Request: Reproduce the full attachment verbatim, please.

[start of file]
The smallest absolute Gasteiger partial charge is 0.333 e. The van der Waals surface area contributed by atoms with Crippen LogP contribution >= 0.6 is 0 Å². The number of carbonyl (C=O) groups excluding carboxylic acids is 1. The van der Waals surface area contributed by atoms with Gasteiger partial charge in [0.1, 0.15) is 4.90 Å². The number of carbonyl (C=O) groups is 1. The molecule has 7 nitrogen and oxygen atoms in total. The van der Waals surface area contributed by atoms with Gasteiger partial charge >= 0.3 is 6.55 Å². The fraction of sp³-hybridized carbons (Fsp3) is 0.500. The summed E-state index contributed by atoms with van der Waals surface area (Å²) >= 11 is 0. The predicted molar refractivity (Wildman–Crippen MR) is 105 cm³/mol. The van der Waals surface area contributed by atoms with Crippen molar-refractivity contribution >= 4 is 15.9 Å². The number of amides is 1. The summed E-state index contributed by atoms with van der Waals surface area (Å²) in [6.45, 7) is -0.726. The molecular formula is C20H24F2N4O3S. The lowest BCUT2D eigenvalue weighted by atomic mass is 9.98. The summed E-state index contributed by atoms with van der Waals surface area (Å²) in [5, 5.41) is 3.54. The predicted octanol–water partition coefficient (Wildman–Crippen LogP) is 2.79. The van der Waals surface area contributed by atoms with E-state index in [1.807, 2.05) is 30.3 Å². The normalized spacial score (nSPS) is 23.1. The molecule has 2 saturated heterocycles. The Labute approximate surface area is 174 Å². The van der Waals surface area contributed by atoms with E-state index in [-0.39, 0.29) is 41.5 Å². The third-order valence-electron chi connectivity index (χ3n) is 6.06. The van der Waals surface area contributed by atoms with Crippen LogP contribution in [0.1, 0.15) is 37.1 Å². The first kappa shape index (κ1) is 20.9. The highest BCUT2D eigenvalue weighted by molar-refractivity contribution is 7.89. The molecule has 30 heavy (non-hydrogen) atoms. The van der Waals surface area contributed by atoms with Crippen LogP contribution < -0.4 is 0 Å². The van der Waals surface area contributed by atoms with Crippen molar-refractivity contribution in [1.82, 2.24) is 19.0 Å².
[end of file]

The smallest absolute Gasteiger partial charge is 0.333 e. The van der Waals surface area contributed by atoms with Crippen LogP contribution >= 0.6 is 0 Å². The number of carbonyl (C=O) groups excluding carboxylic acids is 1. The van der Waals surface area contributed by atoms with Gasteiger partial charge in [0.1, 0.15) is 4.90 Å². The number of carbonyl (C=O) groups is 1. The molecule has 7 nitrogen and oxygen atoms in total. The van der Waals surface area contributed by atoms with Gasteiger partial charge >= 0.3 is 6.55 Å². The fraction of sp³-hybridized carbons (Fsp3) is 0.500. The summed E-state index contributed by atoms with van der Waals surface area (Å²) >= 11 is 0. The predicted molar refractivity (Wildman–Crippen MR) is 105 cm³/mol. The van der Waals surface area contributed by atoms with Crippen molar-refractivity contribution >= 4 is 15.9 Å². The number of amides is 1. The summed E-state index contributed by atoms with van der Waals surface area (Å²) in [6.45, 7) is -0.726. The molecular formula is C20H24F2N4O3S. The lowest BCUT2D eigenvalue weighted by atomic mass is 9.98. The summed E-state index contributed by atoms with van der Waals surface area (Å²) in [5, 5.41) is 3.54. The predicted octanol–water partition coefficient (Wildman–Crippen LogP) is 2.79. The van der Waals surface area contributed by atoms with E-state index in [1.807, 2.05) is 30.3 Å². The normalized spacial score (nSPS) is 23.1. The molecule has 2 saturated heterocycles. The Labute approximate surface area is 174 Å². The van der Waals surface area contributed by atoms with E-state index in [-0.39, 0.29) is 41.5 Å². The third-order valence-electron chi connectivity index (χ3n) is 6.06. The van der Waals surface area contributed by atoms with Crippen LogP contribution in [0.1, 0.15) is 37.1 Å². The first kappa shape index (κ1) is 20.9. The highest BCUT2D eigenvalue weighted by molar-refractivity contribution is 7.89. The molecule has 30 heavy (non-hydrogen) atoms. The van der Waals surface area contributed by atoms with Crippen LogP contribution < -0.4 is 0 Å². The van der Waals surface area contributed by atoms with Crippen molar-refractivity contribution in [1.82, 2.24) is 19.0 Å².